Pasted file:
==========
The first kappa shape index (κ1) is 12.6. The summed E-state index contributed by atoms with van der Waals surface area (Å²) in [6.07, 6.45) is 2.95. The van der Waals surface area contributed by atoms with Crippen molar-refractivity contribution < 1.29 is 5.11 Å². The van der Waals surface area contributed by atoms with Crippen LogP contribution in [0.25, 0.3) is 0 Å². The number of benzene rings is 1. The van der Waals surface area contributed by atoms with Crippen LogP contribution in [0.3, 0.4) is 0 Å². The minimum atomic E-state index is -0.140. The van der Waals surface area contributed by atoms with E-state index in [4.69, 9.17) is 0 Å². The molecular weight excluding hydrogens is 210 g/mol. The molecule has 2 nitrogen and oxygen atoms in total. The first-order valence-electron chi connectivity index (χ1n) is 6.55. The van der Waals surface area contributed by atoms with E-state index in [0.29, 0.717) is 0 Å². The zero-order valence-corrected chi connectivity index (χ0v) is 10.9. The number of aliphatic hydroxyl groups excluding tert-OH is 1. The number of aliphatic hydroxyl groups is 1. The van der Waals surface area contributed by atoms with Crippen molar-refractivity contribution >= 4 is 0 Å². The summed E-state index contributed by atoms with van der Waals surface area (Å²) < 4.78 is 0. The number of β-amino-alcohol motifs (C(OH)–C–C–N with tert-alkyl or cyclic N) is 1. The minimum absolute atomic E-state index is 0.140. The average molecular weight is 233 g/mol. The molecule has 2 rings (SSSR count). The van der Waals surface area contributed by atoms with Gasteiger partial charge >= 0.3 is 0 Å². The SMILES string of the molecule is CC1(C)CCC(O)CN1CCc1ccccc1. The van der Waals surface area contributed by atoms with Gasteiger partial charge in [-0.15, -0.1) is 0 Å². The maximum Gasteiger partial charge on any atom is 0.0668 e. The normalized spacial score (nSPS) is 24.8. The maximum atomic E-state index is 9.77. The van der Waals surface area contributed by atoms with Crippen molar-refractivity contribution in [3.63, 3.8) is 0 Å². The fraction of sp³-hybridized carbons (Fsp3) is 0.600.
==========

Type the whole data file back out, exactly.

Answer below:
The first kappa shape index (κ1) is 12.6. The summed E-state index contributed by atoms with van der Waals surface area (Å²) in [6.07, 6.45) is 2.95. The van der Waals surface area contributed by atoms with Crippen molar-refractivity contribution < 1.29 is 5.11 Å². The van der Waals surface area contributed by atoms with Crippen LogP contribution in [0.25, 0.3) is 0 Å². The number of benzene rings is 1. The van der Waals surface area contributed by atoms with Crippen LogP contribution in [0.3, 0.4) is 0 Å². The minimum atomic E-state index is -0.140. The van der Waals surface area contributed by atoms with E-state index in [4.69, 9.17) is 0 Å². The molecular weight excluding hydrogens is 210 g/mol. The molecule has 2 nitrogen and oxygen atoms in total. The first-order valence-electron chi connectivity index (χ1n) is 6.55. The van der Waals surface area contributed by atoms with E-state index in [0.29, 0.717) is 0 Å². The zero-order valence-corrected chi connectivity index (χ0v) is 10.9. The number of aliphatic hydroxyl groups excluding tert-OH is 1. The number of aliphatic hydroxyl groups is 1. The van der Waals surface area contributed by atoms with Crippen molar-refractivity contribution >= 4 is 0 Å². The summed E-state index contributed by atoms with van der Waals surface area (Å²) < 4.78 is 0. The number of β-amino-alcohol motifs (C(OH)–C–C–N with tert-alkyl or cyclic N) is 1. The minimum absolute atomic E-state index is 0.140. The average molecular weight is 233 g/mol. The molecule has 2 rings (SSSR count). The van der Waals surface area contributed by atoms with Gasteiger partial charge >= 0.3 is 0 Å². The SMILES string of the molecule is CC1(C)CCC(O)CN1CCc1ccccc1. The van der Waals surface area contributed by atoms with Gasteiger partial charge in [-0.15, -0.1) is 0 Å². The maximum Gasteiger partial charge on any atom is 0.0668 e. The normalized spacial score (nSPS) is 24.8. The maximum atomic E-state index is 9.77. The van der Waals surface area contributed by atoms with Crippen molar-refractivity contribution in [3.63, 3.8) is 0 Å². The fraction of sp³-hybridized carbons (Fsp3) is 0.600.